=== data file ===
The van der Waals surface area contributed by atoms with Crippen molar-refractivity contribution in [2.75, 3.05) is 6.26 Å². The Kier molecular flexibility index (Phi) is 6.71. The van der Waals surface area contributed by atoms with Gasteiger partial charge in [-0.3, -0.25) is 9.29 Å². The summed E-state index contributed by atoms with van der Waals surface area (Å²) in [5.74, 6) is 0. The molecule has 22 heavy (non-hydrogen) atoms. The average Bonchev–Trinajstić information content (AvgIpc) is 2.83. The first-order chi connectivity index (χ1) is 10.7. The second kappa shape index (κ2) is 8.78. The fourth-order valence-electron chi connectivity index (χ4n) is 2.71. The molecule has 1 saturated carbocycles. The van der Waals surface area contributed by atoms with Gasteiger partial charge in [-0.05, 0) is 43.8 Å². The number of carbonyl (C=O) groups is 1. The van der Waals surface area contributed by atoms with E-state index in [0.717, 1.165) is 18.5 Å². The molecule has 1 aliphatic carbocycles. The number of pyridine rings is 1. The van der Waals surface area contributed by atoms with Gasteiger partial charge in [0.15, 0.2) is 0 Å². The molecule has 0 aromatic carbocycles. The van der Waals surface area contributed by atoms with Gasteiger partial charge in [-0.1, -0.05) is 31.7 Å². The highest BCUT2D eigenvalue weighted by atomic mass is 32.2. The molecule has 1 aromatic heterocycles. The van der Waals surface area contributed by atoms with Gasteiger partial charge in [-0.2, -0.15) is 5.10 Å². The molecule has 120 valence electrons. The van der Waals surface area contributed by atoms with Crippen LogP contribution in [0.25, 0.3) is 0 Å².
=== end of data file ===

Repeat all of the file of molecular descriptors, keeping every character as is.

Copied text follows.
The van der Waals surface area contributed by atoms with Crippen molar-refractivity contribution in [2.75, 3.05) is 6.26 Å². The Kier molecular flexibility index (Phi) is 6.71. The van der Waals surface area contributed by atoms with Gasteiger partial charge in [-0.3, -0.25) is 9.29 Å². The summed E-state index contributed by atoms with van der Waals surface area (Å²) in [5.74, 6) is 0. The molecule has 22 heavy (non-hydrogen) atoms. The average Bonchev–Trinajstić information content (AvgIpc) is 2.83. The first-order chi connectivity index (χ1) is 10.7. The second kappa shape index (κ2) is 8.78. The fourth-order valence-electron chi connectivity index (χ4n) is 2.71. The molecule has 1 saturated carbocycles. The van der Waals surface area contributed by atoms with Gasteiger partial charge in [-0.05, 0) is 43.8 Å². The number of carbonyl (C=O) groups is 1. The van der Waals surface area contributed by atoms with E-state index in [0.717, 1.165) is 18.5 Å². The molecule has 1 aliphatic carbocycles. The number of pyridine rings is 1. The van der Waals surface area contributed by atoms with Gasteiger partial charge in [0.15, 0.2) is 0 Å². The molecule has 0 aromatic carbocycles. The van der Waals surface area contributed by atoms with Gasteiger partial charge in [-0.1, -0.05) is 31.7 Å². The highest BCUT2D eigenvalue weighted by atomic mass is 32.2. The molecule has 1 aromatic heterocycles. The van der Waals surface area contributed by atoms with Gasteiger partial charge in [-0.2, -0.15) is 5.10 Å². The molecule has 120 valence electrons. The van der Waals surface area contributed by atoms with Crippen LogP contribution in [0.25, 0.3) is 0 Å².